The final chapters of the book take philosophical concepts such as Theory of the Mind and free will. It then takes these concepts, and argues successfully against all prevailing (presented) viewpoints. The deftness of the writing should be applauded. If there ever were a hole or weak spot in the author's own argument, it is exposed, poked, and prodded in kind with the rest. Having no background in either topic, these sections were of particular interest for their introduction into the concepts, and then subsequent explanation of the body-mind duality and interactions which subsist between them.
As books go, this book is information dense, and definitely food for thought. The sections are ordered in such a manner that one creates a foundation for the next, and information flows bi-directionally, yet smoothly between chapters. The book will change your perspective on how you individually interact with the world, and will make you consider every action, thought, and movement with a new perspective. This book would have been one of those that simply cannot be put down until the end for me, except the flow and ease of reading were interrupted by two things. One, as mentioned earlier, is the distracting level of self-reference to other sections of the book, and the information provided therein. There are one or two studies in that book which were mentioned in sufficient detail to stand alone four or five times. Gallagher's habit of doing this may convince you to skim. Be careful, though, as new points interspersed or at the end of the reiteration may be missed. Second is Gallagher's ubiquitous use of footnotes. Personally, footnotes destroy the flow of a narrative, and make it difficult to keep track of the point throughout a monologue. Worse yet, the footnotes in this text can extend over a couple of pages, and often present lots of information that is integral to the actual book itself, so they cannot be skipped successfully.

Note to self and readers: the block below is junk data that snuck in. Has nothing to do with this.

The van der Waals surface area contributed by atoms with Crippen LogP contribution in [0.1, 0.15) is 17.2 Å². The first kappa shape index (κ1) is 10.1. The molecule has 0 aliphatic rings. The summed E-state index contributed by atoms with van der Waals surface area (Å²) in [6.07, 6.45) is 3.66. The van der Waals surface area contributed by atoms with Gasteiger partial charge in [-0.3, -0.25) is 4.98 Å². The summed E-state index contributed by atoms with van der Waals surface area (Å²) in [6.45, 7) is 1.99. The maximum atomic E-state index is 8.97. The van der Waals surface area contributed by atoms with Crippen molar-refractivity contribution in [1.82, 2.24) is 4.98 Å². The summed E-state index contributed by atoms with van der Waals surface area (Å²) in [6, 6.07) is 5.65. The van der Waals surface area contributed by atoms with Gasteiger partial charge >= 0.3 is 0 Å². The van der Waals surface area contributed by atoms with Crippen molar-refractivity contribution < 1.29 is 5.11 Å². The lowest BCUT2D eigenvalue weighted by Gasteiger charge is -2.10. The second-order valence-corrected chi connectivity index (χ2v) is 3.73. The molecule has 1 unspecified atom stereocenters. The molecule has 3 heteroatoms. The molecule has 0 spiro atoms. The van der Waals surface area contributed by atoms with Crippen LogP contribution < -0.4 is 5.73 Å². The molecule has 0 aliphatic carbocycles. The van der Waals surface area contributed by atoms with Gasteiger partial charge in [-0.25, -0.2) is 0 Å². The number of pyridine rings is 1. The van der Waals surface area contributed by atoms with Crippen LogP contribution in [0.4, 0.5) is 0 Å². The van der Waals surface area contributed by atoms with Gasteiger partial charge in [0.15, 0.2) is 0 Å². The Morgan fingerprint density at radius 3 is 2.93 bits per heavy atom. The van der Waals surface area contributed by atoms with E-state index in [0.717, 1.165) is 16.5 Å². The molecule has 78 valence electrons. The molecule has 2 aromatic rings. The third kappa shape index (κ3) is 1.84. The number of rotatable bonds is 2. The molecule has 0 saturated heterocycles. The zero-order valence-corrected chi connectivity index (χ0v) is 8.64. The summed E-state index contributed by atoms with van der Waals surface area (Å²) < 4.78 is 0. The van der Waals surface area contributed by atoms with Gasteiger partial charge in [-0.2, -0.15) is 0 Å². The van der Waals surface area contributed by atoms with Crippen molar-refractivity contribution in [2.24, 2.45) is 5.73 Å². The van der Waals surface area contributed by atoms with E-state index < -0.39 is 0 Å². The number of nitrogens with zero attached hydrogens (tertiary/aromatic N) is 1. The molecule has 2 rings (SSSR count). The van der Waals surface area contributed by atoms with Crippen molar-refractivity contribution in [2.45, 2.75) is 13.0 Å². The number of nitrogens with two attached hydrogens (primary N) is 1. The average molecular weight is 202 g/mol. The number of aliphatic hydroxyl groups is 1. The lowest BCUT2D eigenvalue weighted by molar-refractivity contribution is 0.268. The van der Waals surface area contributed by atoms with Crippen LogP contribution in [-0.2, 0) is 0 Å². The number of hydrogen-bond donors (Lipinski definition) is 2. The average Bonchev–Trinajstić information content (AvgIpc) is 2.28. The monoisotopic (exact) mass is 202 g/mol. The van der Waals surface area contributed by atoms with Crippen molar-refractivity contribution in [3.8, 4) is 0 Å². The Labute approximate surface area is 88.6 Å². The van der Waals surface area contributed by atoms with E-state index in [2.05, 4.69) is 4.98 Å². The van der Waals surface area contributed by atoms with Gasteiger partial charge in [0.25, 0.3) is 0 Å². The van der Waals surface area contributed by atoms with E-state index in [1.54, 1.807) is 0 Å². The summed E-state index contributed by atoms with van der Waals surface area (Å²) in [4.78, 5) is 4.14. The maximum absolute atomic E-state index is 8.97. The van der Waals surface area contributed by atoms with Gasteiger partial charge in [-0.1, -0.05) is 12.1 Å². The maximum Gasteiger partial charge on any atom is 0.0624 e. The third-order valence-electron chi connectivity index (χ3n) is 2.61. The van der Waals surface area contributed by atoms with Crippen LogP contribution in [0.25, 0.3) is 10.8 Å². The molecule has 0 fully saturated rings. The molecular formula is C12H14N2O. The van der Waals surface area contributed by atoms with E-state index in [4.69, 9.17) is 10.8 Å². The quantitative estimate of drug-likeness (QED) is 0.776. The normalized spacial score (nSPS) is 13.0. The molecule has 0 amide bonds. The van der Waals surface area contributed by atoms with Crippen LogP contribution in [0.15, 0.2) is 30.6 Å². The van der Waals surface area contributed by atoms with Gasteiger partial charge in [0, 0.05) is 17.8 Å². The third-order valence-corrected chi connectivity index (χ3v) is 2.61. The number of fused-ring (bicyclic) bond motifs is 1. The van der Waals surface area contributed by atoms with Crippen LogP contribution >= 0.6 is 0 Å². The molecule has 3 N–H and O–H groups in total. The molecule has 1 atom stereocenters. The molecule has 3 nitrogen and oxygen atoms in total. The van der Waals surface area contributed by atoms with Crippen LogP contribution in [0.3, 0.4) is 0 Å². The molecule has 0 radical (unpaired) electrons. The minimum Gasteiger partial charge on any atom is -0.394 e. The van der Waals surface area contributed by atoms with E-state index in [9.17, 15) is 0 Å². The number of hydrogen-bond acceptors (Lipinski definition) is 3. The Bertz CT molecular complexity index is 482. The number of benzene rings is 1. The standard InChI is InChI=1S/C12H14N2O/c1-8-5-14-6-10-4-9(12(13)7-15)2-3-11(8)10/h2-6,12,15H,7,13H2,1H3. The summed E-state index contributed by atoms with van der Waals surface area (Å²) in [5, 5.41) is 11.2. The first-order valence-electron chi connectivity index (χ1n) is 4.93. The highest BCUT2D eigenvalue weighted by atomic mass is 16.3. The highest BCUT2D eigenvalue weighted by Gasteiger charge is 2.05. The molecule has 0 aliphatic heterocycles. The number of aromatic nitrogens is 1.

Though the book is set up with architectural precision, and a distinctly scientific bend and tone, Gallagher allows himself some artistry. One poetic example from the book: "The body generates a gestural expression. It is, however, another person who moves, motivates, and mediates this process. To say that language moves my body is already to say that other people move me." Read it yourself to find the other gems.
In summary: read this book if the title interests you. The book covers exactly what it says it covers. If you like footnotes, and the character they bring to this book: enjoy. Otherwise I recommend reading them after you've gone through a section. You will find the book much more readable, and thus enlightening. If you don't have $30, hope that they lower the price down to a more reasonable level, it is definitely worth to buy if you can afford it.